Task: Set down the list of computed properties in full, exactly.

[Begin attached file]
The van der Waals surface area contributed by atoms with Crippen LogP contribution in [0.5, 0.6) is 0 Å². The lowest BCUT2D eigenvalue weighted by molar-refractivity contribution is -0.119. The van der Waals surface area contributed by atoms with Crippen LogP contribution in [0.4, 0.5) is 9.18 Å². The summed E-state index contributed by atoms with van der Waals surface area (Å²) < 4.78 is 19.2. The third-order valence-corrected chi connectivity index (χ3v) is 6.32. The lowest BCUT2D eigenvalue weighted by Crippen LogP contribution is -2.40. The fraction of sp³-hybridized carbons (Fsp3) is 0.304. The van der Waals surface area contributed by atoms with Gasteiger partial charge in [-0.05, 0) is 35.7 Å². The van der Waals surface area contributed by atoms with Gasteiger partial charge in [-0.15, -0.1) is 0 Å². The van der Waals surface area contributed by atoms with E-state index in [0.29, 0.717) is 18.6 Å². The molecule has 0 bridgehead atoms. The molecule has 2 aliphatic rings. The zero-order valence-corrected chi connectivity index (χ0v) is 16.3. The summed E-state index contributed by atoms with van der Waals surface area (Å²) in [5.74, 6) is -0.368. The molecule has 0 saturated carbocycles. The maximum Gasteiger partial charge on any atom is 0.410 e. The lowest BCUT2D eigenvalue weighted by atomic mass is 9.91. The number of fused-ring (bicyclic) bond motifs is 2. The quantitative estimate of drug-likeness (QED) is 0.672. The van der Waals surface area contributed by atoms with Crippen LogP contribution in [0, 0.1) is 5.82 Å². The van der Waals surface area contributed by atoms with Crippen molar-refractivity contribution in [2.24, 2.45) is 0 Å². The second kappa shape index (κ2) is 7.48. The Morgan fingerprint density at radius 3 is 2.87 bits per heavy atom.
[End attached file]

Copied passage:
The van der Waals surface area contributed by atoms with Crippen LogP contribution in [0.5, 0.6) is 0 Å². The lowest BCUT2D eigenvalue weighted by molar-refractivity contribution is -0.119. The van der Waals surface area contributed by atoms with Crippen LogP contribution in [0.4, 0.5) is 9.18 Å². The summed E-state index contributed by atoms with van der Waals surface area (Å²) < 4.78 is 19.2. The third-order valence-corrected chi connectivity index (χ3v) is 6.32. The lowest BCUT2D eigenvalue weighted by Crippen LogP contribution is -2.40. The fraction of sp³-hybridized carbons (Fsp3) is 0.304. The van der Waals surface area contributed by atoms with Gasteiger partial charge in [-0.05, 0) is 35.7 Å². The van der Waals surface area contributed by atoms with Gasteiger partial charge in [-0.15, -0.1) is 0 Å². The van der Waals surface area contributed by atoms with E-state index in [0.29, 0.717) is 18.6 Å². The molecule has 0 bridgehead atoms. The molecule has 2 aliphatic rings. The zero-order valence-corrected chi connectivity index (χ0v) is 16.3. The summed E-state index contributed by atoms with van der Waals surface area (Å²) in [5.74, 6) is -0.368. The molecule has 0 saturated carbocycles. The maximum Gasteiger partial charge on any atom is 0.410 e. The lowest BCUT2D eigenvalue weighted by atomic mass is 9.91. The number of fused-ring (bicyclic) bond motifs is 2. The quantitative estimate of drug-likeness (QED) is 0.672. The van der Waals surface area contributed by atoms with Crippen LogP contribution in [0, 0.1) is 5.82 Å². The van der Waals surface area contributed by atoms with Crippen molar-refractivity contribution in [2.24, 2.45) is 0 Å². The second kappa shape index (κ2) is 7.48. The Morgan fingerprint density at radius 3 is 2.87 bits per heavy atom.